The value of junior designers

Murphy Trueman
3 min readJan 11, 2023

Over the last three years, I’ve spent a good chunk of time mentoring bootcamp graduates and self-taught designers who are looking to land their first role in UX and/or UI.

Throughout our sessions, there’s a lot of back and forth, where I’ll provide design feedback, ask about design decisions, run mock interviews, and walk mentees through what they can expect in their first design role.

Recently, we’ve also started dissecting job ads, where we’ll pick apart the requirements of junior roles, look at how we can relate that back to their past experience and portfolio projects, and tailor cover letters to specific roles or organisations.

Nine times out of ten, when looking at these job ads, my mentees have expressed a lack of confidence in the value that they can bring to a team with limited experience as a designer.

One of the first things they say to me is:

“All the junior roles I’ve found want someone with 3+ years of experience… I don’t know how I can get the experience without getting a junior role first“

This isn’t a new problem in tech roles, and is something that I experienced when I started my first design role thirteen years ago (👵)! If you’re in the same boat, have a quick flick through the list below, which I regularly share with my mentees –

7 ways that you can add value to a company, as a junior designer:

  1. Offering a fresh perspective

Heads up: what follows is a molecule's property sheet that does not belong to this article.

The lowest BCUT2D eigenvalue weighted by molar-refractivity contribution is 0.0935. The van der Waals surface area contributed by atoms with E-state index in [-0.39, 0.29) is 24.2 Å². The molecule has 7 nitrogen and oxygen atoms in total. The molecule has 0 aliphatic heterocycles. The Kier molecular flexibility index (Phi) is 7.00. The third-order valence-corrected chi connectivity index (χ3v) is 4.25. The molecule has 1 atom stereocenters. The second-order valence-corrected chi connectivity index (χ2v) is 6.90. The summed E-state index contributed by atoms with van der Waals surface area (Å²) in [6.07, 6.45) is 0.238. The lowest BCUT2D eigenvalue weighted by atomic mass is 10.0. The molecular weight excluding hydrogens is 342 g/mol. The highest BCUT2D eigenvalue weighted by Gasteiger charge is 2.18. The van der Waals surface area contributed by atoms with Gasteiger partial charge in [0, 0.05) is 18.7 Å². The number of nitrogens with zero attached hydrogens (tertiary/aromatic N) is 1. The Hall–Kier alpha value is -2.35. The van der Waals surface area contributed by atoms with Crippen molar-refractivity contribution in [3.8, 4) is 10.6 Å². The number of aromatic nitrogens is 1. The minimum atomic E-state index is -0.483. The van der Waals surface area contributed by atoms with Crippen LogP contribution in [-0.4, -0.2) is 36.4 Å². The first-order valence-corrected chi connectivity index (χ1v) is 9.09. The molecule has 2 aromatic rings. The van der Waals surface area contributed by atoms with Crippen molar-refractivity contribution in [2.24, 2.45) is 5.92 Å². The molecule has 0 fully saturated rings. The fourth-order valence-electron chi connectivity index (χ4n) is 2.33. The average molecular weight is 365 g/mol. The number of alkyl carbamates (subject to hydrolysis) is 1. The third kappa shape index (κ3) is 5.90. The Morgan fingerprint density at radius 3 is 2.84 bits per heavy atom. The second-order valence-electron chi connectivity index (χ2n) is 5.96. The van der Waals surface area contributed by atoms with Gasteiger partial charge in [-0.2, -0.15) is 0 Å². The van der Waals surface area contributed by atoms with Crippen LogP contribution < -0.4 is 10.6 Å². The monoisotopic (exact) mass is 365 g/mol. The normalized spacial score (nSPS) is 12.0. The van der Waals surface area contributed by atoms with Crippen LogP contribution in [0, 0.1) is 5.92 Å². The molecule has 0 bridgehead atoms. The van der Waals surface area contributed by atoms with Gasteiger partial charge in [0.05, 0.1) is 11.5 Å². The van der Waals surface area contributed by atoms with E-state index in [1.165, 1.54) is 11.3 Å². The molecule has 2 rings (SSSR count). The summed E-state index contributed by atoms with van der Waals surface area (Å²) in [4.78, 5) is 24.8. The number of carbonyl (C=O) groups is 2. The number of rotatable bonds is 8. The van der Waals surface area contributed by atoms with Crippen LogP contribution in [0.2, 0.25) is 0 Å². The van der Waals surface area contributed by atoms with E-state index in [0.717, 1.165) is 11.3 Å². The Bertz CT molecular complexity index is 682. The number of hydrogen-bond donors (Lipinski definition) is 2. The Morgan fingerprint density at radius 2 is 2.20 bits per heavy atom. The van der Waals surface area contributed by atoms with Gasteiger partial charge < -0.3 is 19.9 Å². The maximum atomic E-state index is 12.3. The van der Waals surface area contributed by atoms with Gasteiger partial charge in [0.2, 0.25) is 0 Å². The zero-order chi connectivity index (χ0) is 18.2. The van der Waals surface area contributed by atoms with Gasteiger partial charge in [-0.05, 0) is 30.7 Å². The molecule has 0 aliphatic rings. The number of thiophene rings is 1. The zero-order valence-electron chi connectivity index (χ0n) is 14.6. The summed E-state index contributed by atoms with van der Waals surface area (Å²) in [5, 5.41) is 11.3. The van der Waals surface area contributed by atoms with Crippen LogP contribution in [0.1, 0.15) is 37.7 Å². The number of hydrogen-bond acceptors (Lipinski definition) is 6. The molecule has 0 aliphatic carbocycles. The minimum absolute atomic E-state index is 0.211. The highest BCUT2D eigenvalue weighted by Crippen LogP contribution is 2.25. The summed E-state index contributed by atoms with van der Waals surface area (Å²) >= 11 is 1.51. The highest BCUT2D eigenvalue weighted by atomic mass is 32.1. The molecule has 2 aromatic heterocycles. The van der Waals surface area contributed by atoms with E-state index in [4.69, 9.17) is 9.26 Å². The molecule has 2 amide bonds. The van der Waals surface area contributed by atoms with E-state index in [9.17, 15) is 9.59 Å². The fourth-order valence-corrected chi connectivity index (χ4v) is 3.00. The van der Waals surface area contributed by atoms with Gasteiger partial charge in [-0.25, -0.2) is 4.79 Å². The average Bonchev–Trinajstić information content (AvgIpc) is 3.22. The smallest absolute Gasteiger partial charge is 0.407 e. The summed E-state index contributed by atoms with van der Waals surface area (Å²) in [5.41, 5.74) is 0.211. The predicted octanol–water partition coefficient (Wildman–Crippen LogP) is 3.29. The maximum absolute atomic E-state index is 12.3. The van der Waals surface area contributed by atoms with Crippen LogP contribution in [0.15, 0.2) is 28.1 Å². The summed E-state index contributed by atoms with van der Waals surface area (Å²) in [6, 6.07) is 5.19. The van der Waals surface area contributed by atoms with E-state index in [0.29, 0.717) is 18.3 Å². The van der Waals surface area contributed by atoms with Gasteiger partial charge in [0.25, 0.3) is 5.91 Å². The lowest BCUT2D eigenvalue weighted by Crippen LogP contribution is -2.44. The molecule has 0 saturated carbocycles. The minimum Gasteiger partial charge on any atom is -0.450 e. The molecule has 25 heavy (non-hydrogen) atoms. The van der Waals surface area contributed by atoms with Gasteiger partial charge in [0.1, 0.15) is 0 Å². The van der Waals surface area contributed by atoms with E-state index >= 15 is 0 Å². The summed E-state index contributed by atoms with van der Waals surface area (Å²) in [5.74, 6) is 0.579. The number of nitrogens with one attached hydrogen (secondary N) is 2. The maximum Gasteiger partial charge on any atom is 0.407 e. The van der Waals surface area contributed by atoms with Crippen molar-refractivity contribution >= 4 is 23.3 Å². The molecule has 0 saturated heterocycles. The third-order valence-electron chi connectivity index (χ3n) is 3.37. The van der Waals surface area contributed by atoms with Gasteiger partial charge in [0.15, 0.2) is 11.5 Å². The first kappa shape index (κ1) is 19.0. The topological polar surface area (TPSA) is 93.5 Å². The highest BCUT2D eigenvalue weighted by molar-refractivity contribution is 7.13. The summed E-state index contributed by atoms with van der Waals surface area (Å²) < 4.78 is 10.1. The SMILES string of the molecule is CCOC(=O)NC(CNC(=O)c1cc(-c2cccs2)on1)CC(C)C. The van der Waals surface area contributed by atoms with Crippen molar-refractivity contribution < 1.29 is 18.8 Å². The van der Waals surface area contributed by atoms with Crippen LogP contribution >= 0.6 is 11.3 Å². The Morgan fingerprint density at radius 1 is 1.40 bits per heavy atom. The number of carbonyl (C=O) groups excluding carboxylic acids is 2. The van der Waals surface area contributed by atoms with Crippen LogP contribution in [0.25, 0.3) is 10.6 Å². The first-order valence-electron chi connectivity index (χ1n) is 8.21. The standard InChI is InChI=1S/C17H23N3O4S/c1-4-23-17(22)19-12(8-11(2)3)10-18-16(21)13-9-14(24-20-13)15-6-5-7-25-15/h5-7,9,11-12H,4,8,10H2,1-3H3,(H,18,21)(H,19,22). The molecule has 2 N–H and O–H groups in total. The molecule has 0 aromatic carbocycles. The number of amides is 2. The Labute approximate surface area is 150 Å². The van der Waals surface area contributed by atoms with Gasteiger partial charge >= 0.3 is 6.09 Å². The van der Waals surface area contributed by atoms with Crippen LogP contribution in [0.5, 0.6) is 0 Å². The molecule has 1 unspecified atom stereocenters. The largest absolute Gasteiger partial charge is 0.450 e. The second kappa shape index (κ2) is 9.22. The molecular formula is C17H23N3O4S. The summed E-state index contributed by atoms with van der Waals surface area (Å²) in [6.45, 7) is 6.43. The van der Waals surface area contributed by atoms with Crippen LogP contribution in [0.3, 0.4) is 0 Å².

As a junior designer, your limited (or lack of) experience can bring a new perspective to the team; you’ll likely be able to view problems with a different lens, bringing new ideas to the table
  2. Being adaptable and willing to learn
    New designers are often highly flexible and adaptable, hoping to gain as much exposure to different projects and design methodologies as possible. Having this type of flexibility and enthusiasm allows you to contribute to a variety of different projects, and understand exactly which areas of design you’re truly passionate about, and may want to specialise in in future
  3. Possessing a positive attitude
    Your enthusiasm and motivation as a junior is infectious, and is often the energy that stablished design teams need to shake things up and improve productivity. Design isn’t a career that people tend to succeed in unless they’re truly passionate, and often, seeing someone begin that journey can reignite the fire inside even the most seasoned designers.
  4. Diversifying teams
    Whether you’re a career switcher, or straight out of University, your life experiences and ways of thinking will bring diversity to your team — your unique insights and experiences can contribute directly to more creative and effective solutions
  5. Providing learning opportunities
    As a junior designer, you’re likely to be mentored by a more senior team-member. By bringing juniors onboard, senior designers have the opportunity to share their knowledge, and develop mentorship and leadership skills.
  6. Enabling companies to develop future talent
    Everyone starts somewhere; by hiring junior designers, organisations have the ability to invest time and resources in your career from the ground up, providing a strong pipeline for future leadership.
  7. Keeping teams current
    It can be easy for more seasoned designers to develop biases, and get stuck in old habits. By hiring new and emerging designers, teams are able to gain more exposure to new design trends, technologies, processes and insights.

Although hiring a junior designer can be considered more of an investment — requiring a lot of planning, hands-on-time and resources — there is a huge amount of value in providing emerging talent with an opportunity to grow and contribute to your team.



Murphy Trueman

Design lead, specialising in design systems. 13+ years of driving digital transformation through data-driven, human-centred design & systems thinking.